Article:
Appeals Court Stays Ruling To Block Nassau Hub Casino Lease
UNIONDALE, NY — Plans for the Nassau Hub casino have hit the pause button.
The State Supreme Court Appellate Court issued a stay on Friday evening to a ruling this week where a state judge annulled the county's approval of a 99-year lease for Las Vegas Sands to construct a high-end hotel and casino.
The initial decision came from a lawsuit brought by Hofstra University, located adjacent to the proposed $4 billion casino property.
The appellate judge set a date for Nov. 21 in Brooklyn for representatives from Hofstra to "show cause before this court why an order should not be made."
If the ruling is upheld by the lower court, the county will need to start over with legislative hearings.
"For far too long the Coliseum site known as The Hub has been languishing in a twilight zone of inaction. We are grateful that the Appellate Division granted a stay of the lower court’s decision, and we’re confident the lower court’s ruling will be overturned," County Executive Bruce Blakeman said in a statement.
Patch attempted to reach Las Vegas Sands for comment.
Hofstra filed the lawsuit in April, claiming county planning officials and lawmakers failed to provide sufficient notice for public meetings and environmental review ahead of the vote, the New York Post reported.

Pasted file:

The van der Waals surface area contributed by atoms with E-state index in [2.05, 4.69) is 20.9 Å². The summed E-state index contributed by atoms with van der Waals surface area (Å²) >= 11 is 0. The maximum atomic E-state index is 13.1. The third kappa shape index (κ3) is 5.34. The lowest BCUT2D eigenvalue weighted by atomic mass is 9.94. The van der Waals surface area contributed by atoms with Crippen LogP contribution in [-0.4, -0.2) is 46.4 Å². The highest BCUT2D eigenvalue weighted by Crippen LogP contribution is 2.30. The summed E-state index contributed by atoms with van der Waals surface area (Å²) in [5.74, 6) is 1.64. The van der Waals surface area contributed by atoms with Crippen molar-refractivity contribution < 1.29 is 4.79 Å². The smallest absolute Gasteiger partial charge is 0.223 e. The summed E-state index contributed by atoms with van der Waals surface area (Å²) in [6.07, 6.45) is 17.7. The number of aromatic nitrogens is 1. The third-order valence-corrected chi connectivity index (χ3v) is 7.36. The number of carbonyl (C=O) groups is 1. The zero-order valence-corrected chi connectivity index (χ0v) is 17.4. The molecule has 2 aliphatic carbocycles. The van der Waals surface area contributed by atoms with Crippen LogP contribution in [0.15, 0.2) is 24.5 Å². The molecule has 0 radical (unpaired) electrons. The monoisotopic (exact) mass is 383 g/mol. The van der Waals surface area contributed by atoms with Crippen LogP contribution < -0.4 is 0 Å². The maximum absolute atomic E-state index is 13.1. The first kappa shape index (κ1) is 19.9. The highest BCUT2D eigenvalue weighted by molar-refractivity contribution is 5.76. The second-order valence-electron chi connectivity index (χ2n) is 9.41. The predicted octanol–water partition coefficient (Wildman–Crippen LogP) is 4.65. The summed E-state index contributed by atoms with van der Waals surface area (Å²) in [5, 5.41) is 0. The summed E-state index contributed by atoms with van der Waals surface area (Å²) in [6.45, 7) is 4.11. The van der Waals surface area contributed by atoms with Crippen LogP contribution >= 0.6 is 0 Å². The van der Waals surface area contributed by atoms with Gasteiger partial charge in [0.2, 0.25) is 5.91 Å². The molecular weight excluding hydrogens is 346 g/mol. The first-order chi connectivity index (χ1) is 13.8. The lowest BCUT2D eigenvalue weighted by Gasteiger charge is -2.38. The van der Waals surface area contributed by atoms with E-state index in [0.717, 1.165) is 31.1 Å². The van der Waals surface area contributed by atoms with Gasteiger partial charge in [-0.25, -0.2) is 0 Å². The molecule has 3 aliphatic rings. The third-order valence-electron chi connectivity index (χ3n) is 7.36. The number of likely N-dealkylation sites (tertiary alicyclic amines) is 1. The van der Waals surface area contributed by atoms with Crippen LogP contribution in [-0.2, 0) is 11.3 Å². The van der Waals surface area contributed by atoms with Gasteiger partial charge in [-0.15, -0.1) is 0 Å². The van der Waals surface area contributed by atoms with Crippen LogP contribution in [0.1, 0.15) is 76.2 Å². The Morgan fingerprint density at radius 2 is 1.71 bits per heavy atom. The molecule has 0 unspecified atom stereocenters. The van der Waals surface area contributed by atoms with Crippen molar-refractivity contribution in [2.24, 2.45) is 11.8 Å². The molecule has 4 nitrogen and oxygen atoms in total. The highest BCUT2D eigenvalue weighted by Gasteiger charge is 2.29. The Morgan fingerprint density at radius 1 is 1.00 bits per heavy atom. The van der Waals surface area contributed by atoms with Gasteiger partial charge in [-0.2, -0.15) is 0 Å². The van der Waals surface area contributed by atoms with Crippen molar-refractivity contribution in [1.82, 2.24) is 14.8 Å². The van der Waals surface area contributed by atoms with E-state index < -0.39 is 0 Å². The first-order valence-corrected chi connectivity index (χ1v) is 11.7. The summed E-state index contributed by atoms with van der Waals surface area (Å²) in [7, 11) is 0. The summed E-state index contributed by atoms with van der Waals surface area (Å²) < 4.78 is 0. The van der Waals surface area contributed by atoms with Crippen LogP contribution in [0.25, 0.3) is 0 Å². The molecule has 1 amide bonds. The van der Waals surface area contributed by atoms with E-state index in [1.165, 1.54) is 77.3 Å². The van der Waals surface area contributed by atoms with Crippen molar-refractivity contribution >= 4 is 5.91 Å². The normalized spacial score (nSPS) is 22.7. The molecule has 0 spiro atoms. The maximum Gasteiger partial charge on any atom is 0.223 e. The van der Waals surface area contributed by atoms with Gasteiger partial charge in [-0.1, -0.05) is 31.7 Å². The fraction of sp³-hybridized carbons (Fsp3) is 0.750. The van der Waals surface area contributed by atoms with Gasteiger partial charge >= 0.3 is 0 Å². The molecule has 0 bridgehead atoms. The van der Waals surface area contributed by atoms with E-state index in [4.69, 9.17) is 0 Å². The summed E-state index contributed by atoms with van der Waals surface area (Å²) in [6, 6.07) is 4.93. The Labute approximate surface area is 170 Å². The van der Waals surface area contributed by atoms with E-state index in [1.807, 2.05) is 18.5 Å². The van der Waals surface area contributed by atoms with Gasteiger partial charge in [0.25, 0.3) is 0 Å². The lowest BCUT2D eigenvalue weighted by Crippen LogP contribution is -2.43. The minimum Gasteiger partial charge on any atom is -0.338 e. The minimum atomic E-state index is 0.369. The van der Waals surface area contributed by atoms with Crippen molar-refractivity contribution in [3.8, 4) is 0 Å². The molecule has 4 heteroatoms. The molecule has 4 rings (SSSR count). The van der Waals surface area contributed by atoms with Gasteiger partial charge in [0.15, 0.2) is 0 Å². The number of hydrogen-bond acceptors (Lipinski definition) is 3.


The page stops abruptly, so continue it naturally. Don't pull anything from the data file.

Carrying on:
Critics of the casino cite increased traffic and crime surrounding the casino. Other factors include decreased property values and potential negative impacts on nearby neighborhoods.
"We are grateful that Hofstra University was among those paying close attention to the land disposition process and took legal action," said Allison O’Brien Silva of the "Say No" group.
It comes after Mets owner Steve Cohen announced plans for a $8 billion casino/entertainment complex next to Citi Field, operated by Hard Rock International, ABC7 said.
"I will continue to stand for the proposal by the Sands to develop a world-class luxury hotel, spa, entertainment center, and casino, which will bring $5 billion dollars in construction, good-paying permanent jobs and tax relief for our residents," Blakeman added.